Alternative Development from the perspective of Colombian farmers
There is considerable debate on whether Alternative Development is successful from the point of view of experts and politicians, but what do Colombian farmers targeted by these programmes think and what are the implications for their daily lives?
This analysis hopes to play a role in correcting this imbalance by analysing alternative development programmes carried out in Colombia during the government of Álvaro Uribe (2002-2010) from the perspective of Colombian farmers. This document is based on the data obtained in public meetings and round tables with the leaders of producer organizations, and from my experience of working with farmers and civil servants during three years of work as a consultant at the United Nations Office on Drugs and Crime (UNODC) in Bogota. The intention of this paper is to offer a global vision of the programmes; it does not attempt to examine the various local and regional dynamics that resulted from the implementation of the programmes during that period, nor to focus on the whole complex subject of Alternative Development as a public policy.
Conclusions & Recommendations
• The farmers need to have permanent access to the state institutions that would allow them to fully develop their rights as citizens in areas of rural and environmental development, road infrastructure, education, and health. The state must be consistent in its implementation of rural development programmes that cover the whole country, and must stop giving paternalistic handouts.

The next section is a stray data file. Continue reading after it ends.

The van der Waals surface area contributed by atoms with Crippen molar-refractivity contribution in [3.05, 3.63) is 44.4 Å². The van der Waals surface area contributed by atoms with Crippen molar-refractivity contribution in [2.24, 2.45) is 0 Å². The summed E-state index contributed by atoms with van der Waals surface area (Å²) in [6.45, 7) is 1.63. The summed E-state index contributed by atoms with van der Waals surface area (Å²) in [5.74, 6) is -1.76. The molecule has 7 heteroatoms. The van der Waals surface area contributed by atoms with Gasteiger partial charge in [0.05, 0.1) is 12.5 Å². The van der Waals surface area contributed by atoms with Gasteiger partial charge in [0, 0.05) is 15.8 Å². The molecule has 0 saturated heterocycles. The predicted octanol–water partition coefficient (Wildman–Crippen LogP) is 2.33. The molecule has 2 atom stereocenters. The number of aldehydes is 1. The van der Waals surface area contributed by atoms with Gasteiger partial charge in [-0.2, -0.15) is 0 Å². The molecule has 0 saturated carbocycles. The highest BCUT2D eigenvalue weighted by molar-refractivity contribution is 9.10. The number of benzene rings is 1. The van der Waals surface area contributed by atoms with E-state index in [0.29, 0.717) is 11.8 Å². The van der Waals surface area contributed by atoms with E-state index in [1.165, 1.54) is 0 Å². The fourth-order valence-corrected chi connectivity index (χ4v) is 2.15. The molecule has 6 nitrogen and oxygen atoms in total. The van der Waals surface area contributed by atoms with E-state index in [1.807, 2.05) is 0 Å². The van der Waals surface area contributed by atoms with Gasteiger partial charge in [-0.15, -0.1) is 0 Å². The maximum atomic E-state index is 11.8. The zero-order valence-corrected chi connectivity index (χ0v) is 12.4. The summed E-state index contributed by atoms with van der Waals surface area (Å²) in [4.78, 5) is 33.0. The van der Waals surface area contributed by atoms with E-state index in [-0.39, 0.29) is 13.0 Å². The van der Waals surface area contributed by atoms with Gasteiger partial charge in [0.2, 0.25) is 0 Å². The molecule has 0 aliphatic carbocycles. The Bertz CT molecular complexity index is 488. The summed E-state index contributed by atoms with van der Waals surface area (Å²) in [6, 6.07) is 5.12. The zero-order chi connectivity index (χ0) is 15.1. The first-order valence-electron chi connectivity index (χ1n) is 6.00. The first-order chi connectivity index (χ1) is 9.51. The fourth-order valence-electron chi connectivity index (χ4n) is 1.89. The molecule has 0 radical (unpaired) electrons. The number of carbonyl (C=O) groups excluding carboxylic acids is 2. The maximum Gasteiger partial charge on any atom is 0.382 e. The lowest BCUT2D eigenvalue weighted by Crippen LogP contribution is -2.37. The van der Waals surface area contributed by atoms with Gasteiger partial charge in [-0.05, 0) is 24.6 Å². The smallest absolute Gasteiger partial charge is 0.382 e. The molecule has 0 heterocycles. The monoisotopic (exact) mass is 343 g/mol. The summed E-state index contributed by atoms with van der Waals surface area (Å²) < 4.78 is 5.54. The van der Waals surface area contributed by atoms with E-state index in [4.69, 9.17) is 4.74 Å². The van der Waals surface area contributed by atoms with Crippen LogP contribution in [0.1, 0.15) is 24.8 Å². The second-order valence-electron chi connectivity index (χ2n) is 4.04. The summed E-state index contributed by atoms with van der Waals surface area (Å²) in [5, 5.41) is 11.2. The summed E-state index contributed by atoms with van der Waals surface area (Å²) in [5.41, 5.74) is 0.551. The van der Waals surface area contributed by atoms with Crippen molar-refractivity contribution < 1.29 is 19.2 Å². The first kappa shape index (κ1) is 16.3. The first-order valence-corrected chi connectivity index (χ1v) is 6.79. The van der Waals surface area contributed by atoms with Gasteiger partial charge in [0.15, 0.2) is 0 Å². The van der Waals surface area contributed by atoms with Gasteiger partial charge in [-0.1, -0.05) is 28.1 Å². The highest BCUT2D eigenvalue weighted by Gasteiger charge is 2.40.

• There must be an end to the imposition of projects drawn up in the offices of those in power and by the international aid community, that do not take into account local knowledge and needs. The call for effective and real participation by farming communities must be taken into account in the drawing up of rural development projects.
• Work with the communities must be based on their skills and traditions, and must be supported by their social networks.
In this way the communities will be empowered and will be able to carry out projects that have a positive impact.
Susana Ojeda (Colombia) was a student of the Institute of Social Studies (ISS) in The Hague in 2010 who studied peasant responses to alternative development programs in Colombia. She continued to work on this issue as an intern for 3 months in TNI. This report is a condensed version of a larger document (only in Spanish) with the same title produced by Ojeda for TNI.
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